Southeast Asia is winning the battle against piracy in the Malacca Straits but any reduction in vigilance could see a sudden return of high-seas banditry in the vital trade lane, a watchdog said Thursday.
The strategic shipping route between Indonesia’s Sumatra island and the Southeast Asian peninsula of Malaysia and Singapore was deemed the most dangerous waterway in the world by Lloyds of London only three years ago.
But attacks are dramatically down thanks to better cooperation among the littoral states which surround the narrow waterway, and experts believe a major hijacking like the incident off Somalia this week is now unlikely here.
In the year to September there have been only two pirate attacks in the straits, according to the Malaysia-based International Maritime Bureau (IMB), compared to 38 in 2004 and a peak of 75 in 2000.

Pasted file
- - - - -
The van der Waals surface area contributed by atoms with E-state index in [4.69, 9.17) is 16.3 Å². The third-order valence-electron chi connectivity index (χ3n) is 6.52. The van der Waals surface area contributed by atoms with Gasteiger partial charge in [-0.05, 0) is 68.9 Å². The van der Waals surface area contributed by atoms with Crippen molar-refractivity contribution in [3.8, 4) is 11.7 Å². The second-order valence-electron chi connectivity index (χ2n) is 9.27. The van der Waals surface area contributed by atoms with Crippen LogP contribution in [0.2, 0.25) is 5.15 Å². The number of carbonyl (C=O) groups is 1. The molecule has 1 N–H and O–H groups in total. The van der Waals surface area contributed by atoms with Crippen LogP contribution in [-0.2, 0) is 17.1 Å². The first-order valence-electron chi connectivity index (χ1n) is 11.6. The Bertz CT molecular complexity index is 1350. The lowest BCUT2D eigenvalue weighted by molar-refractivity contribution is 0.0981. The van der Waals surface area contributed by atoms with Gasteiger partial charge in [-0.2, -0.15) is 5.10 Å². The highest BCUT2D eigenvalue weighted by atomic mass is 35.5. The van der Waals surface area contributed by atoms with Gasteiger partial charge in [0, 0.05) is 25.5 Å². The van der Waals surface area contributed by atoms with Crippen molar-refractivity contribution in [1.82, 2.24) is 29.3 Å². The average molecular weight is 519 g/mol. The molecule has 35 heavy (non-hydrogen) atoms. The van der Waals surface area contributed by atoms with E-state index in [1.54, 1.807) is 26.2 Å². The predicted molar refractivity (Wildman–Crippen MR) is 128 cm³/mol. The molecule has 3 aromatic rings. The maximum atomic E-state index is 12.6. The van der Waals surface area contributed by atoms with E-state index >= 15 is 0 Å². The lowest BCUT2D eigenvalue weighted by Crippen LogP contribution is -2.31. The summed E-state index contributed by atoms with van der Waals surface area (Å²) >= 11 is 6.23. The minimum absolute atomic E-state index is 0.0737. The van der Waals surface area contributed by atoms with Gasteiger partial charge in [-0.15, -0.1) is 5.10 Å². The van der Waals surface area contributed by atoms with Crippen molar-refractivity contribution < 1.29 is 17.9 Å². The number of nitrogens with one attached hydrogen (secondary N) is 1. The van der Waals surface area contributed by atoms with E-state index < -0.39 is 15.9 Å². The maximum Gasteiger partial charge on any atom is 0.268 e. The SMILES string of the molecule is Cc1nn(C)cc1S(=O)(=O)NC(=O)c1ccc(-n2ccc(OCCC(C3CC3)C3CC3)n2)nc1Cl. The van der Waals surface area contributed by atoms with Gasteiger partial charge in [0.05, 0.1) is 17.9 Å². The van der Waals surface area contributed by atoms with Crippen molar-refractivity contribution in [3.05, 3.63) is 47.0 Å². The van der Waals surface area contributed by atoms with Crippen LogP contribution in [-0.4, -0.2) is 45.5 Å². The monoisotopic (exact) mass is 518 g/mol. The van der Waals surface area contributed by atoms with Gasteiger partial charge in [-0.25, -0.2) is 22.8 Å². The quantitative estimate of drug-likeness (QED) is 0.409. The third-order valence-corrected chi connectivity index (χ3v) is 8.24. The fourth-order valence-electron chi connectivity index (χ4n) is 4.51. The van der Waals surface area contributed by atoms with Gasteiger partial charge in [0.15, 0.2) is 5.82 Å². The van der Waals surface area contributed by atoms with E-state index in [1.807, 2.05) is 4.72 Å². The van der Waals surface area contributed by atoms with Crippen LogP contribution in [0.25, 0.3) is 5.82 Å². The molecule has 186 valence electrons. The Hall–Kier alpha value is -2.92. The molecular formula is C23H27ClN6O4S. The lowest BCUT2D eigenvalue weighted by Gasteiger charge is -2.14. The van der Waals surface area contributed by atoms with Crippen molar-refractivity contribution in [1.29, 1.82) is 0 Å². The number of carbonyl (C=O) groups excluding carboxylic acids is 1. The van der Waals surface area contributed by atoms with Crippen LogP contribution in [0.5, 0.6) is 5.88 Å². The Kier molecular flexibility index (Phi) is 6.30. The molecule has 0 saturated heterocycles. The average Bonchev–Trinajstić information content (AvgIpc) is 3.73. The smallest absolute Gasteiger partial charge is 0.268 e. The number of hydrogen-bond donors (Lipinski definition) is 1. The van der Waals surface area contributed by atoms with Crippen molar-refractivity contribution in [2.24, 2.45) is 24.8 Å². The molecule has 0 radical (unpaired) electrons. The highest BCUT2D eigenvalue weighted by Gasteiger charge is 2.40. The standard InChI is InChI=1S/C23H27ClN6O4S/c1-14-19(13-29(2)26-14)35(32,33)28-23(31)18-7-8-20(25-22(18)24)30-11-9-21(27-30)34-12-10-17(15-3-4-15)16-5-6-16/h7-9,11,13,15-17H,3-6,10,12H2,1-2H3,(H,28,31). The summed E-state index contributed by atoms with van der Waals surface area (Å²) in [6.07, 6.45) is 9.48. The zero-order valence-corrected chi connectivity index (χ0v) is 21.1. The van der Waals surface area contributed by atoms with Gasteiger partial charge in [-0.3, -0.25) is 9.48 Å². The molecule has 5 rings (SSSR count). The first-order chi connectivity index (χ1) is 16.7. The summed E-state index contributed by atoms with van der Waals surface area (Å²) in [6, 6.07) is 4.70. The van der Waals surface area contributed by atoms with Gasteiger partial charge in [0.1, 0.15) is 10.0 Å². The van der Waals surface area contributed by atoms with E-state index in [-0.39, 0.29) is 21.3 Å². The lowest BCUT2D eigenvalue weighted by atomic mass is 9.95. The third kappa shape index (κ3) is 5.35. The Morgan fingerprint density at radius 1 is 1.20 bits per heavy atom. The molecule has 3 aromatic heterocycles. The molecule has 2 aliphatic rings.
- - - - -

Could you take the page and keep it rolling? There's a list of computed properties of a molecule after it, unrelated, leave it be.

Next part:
“If pirates here were to try a copy-cat attack like in Somalia, it won’t be easy for them because the governments in this region won’t hesitate to take action,” IMB Piracy Reporting Centre chief Noel Choong said.
But he said pirates operating out of bases in Sumatra and outlying islands would strike again as soon as the littoral states relaxed their coordinated “aggressive patrols.”
“What we see is that the pirates aren’t being detained, they’re just lying low because of the aggressive patrols… We maintain our piracy warning for the Malacca Straits despite the stability of the region.”
The Malacca sea-lane carries about 40 percent of the world’s trade, including a major part of the energy imports of China and Japan.
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